Brutha is a novice in the priestly complex of an extremely overbearing religion. The god is Om, and the country is Omnia. They are absolutely nothing like the Catholic Church. They've got a Cenobiarch, not a pope, and a Quisition, not an Inquisition. See?
One day a tortoise falls into Brutha's garden and starts talking to him. The tortoise claims to be Om. It turns out that he's lost believers--everyone worshipping at the church of Om believes in the Church, not in the Great God Om, and gods dwindle when they're not believed in. Brutha is one of the only remaining people who truly believes in Om, thanks mostly to an overbearing grandma and a lack of imagination.
Given the somewhat madcap plotting of these books, I'll give you the quick run-down of the other plot threads: the Church is expecting the next prophet any day. The head of the Quisition has been setting himself up for it--he scares everyone. He plans to conquer Ephebe, the place that is nothing like Athens, that we've been to in other books (including one of my favorites, Pyramids). There's also a rebellion movement afoot in Omnia, one that believes that the world is not spherical, as Om proclaimed, but instead is flat and rests on the back of a giant turtle. During the Ephebe segment, the rebellion ends up with a couple of philosophers. One turns out to be an engineer who may end up regretting building engines of war, even in a good cause, and the other refuses to have anything to do with the lot of them.
That's a lot of plates to keep spinning, but by this point in the series Pratchett knows just what he's doing. He keeps them all going and ties them all together with ease. In the end, Brutha is as pivotal as you'd expect, and things generally turn out alright. Along the way, we see the deep power of true believers and how one is as bad as the next, and that people really should make their own ways without doing things just because "God said so" because usually He didn't.
Now, as it happened, I was reading the section in Ephebe at the same time I was reading Aristophanes’ The Clouds. Aristophanes was a playwright who lived at the same time as Socrates in Greece. His specialty was comedic plays, and Clouds is a direct hit on Socrates. In it, a man and his son have racked up some serious debt. They hear that learning philosophy, especially from Socrates, can help a man win any argument at court, no matter how unjust. First the man, then the son, goes to Socrates to learn. Socrates mostly doesn't want anything to do with them (especially the obnoxious father), but eventually teaches the son. As a result, the son ends up arguing convincingly that it is right and proper for sons to beat their fathers--so the father gets his just deserts.
While I am not the first one to note this, there is a distinct similarity in the outlook between Aristophanes and Pratchett. For one, while they mock, they do so with understanding and respect. The main philosopher in Small Gods is Didactylos, who lives in a barrel and says "Bugger" a lot. In general the Ephebian philosophical debates end up in fisticuffs. However, they do end up the wisest of the cast, especially Didactylos who opposes getting involved in the Omnian civil war. Likewise Socrates and his philosophy students in the Clouds say many silly things, about how gnats fart and various things about the gods. However, Socrates is smart enough to see the father off for a complete idiot, and at the end I felt that the Aristophanes’ moral is that even good things can be turned to bad ends by people who wish to use them that way—it’s not Socrates’ fault if some people use what they learn from him for less-than-perfectly moral purposes.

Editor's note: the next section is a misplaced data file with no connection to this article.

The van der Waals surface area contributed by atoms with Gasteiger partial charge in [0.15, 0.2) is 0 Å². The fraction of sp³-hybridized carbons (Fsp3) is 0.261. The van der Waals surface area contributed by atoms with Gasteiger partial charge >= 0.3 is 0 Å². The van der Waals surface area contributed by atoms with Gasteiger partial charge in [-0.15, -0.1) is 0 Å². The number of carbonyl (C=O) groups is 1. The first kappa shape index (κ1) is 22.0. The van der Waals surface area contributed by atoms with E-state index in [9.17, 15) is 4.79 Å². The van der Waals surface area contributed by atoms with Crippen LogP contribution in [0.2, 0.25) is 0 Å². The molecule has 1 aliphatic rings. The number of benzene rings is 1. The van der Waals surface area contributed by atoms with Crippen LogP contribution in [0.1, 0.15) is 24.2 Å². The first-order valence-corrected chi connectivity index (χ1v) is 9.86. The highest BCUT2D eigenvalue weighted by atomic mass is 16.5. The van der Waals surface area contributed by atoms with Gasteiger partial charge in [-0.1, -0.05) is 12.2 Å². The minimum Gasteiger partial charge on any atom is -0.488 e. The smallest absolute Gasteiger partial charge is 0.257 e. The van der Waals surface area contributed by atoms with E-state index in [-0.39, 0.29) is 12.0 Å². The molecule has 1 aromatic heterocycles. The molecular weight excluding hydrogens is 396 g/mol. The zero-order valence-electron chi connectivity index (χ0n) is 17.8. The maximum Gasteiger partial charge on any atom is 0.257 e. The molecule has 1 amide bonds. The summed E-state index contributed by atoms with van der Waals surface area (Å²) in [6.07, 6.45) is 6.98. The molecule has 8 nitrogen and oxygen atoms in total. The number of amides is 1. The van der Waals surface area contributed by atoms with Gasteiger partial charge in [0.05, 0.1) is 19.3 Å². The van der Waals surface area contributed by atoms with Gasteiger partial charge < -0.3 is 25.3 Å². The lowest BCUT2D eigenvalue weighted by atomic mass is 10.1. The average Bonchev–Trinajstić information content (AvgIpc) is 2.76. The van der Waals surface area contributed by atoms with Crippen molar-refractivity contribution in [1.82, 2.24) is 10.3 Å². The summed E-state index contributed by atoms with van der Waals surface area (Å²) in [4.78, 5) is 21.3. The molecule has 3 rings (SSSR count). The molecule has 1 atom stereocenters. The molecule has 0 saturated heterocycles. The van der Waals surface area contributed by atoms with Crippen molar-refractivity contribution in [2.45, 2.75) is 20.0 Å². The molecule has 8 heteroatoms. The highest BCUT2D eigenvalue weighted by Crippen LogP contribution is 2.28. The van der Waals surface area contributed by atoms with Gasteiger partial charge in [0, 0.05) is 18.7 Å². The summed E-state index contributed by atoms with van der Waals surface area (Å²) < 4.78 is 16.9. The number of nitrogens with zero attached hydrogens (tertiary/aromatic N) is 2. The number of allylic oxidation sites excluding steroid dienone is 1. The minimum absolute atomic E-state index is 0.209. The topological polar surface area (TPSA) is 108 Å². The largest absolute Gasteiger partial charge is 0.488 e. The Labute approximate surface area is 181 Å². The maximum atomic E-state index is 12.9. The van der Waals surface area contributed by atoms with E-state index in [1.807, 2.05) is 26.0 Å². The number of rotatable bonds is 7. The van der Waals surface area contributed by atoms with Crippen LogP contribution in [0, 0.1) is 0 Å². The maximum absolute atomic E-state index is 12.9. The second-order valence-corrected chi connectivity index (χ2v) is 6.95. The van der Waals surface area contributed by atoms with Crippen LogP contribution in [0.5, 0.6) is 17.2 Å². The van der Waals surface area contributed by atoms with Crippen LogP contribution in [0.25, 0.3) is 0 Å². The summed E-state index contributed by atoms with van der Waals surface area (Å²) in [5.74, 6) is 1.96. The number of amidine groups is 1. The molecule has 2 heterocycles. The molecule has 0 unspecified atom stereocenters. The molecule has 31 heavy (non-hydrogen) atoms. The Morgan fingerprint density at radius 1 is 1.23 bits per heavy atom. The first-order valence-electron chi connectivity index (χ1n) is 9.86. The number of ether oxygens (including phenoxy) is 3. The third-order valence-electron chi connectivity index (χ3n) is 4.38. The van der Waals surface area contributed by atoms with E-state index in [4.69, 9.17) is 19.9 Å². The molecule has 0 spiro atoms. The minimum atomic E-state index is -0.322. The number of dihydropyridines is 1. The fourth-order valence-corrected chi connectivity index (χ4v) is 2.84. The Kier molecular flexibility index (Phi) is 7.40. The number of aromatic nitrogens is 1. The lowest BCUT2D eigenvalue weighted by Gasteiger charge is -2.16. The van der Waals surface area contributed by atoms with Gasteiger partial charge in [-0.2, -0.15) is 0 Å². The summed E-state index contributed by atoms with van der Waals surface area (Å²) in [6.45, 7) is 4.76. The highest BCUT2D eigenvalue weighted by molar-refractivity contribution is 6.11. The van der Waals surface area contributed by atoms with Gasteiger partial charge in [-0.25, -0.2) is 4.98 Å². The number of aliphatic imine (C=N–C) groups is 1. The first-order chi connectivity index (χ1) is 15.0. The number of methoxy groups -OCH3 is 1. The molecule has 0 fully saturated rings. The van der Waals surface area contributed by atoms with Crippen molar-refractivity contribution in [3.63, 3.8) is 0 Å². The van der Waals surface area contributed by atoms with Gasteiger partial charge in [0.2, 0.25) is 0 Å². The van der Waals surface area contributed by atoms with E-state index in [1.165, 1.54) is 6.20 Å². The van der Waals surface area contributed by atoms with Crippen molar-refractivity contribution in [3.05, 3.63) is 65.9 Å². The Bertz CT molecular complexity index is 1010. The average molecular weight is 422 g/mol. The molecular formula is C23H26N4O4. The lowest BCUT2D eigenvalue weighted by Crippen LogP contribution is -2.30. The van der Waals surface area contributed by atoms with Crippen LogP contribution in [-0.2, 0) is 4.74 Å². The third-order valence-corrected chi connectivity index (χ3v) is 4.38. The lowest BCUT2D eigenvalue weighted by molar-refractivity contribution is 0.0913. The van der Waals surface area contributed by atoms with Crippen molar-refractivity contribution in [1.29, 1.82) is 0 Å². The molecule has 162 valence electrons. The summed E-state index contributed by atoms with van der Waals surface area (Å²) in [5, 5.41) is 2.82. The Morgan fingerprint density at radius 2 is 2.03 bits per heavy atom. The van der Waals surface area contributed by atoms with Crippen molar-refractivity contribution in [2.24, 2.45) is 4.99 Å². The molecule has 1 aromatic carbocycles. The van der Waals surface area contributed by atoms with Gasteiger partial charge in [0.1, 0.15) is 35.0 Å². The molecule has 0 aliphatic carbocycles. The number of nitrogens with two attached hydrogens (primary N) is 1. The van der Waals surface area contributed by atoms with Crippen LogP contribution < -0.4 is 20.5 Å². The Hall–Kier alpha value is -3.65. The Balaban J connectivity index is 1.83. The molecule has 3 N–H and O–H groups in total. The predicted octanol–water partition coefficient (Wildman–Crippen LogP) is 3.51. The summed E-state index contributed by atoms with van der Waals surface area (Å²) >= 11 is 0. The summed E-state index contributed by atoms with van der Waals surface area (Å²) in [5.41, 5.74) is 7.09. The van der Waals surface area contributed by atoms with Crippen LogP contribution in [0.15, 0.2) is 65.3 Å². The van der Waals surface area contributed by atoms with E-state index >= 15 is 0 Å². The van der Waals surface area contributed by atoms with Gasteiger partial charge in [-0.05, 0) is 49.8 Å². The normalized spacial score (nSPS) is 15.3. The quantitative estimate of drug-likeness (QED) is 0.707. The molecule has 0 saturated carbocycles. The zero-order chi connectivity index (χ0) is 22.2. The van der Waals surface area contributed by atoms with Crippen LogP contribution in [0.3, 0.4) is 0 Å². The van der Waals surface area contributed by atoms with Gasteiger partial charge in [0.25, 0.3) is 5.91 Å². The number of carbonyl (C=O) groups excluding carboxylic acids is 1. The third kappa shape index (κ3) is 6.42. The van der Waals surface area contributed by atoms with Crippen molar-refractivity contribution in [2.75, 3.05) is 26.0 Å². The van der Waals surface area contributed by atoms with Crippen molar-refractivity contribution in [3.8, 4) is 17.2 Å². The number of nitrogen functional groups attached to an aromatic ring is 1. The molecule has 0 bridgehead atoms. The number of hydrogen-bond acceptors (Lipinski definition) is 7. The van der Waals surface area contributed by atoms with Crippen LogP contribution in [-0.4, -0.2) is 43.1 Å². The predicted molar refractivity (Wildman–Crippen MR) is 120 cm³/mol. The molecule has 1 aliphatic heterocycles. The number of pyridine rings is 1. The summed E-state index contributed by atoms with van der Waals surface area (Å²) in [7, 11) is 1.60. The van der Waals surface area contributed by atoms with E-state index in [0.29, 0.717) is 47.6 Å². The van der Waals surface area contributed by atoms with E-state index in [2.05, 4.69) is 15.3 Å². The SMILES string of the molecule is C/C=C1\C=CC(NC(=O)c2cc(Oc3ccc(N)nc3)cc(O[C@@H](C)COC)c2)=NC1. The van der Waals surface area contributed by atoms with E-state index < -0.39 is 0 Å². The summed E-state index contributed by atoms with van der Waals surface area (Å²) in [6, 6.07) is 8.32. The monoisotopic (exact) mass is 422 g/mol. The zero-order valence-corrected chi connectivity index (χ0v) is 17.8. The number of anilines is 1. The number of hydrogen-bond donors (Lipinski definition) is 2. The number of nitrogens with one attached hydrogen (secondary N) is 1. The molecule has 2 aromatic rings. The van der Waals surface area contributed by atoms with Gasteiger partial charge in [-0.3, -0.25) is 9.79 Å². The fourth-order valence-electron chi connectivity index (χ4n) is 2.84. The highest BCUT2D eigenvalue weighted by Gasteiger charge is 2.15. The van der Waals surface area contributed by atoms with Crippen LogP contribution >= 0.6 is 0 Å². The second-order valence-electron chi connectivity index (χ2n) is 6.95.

The other marked similarity between the two involves their contempt for pretentious pie-in-the-sky thinking. I read Clouds directly after reading Plato's Republic in which Socrates argues for all sorts of things that are impossible unless people somehow become perfect. It's this mash-up of highfalutin' thinking meeting everyday Joes that makes the Clouds so funny. Likewise, it's the meeting of a huge, all-powerful church and a very small god with normal folks like Brutha and Cut-Me-Own-Hand-Off Dhblah that generates much of the humor in Small Gods (and in most of the Discworld books). I'm not claiming to have discovered some eternal principle of humor here, but it's pretty neat to see two authors so distant in time and space having such similar wry views on human nature. They're not angry comedians, they're just bemused by people being people no matter what philosophers or priests think they should be. Will the Discworld books stand the same test of time that Aristophanes has (~2400 years)? I doubt Pratchett himself thinks so, but I rather hope they will.
Tuesday, December 23, 2008
Pratchett <=> Aristophanes?
Here’s a cheerful review to lead into the holidays. Small Gods is the thirteenth book in Terry Pratchett’s Discworld series. I’m obviously quite behind (I only started reading Discworld in late 2006), but I’m eagerly catching up. I’ve found that when you pick up a Discworld book, you never know just what you’re going to get. Politics, celebrity culture, the magic of movies, tourism, capitalism, women’s rights, undead rights… you just never know. Small Gods tackles philosophy and religion head on.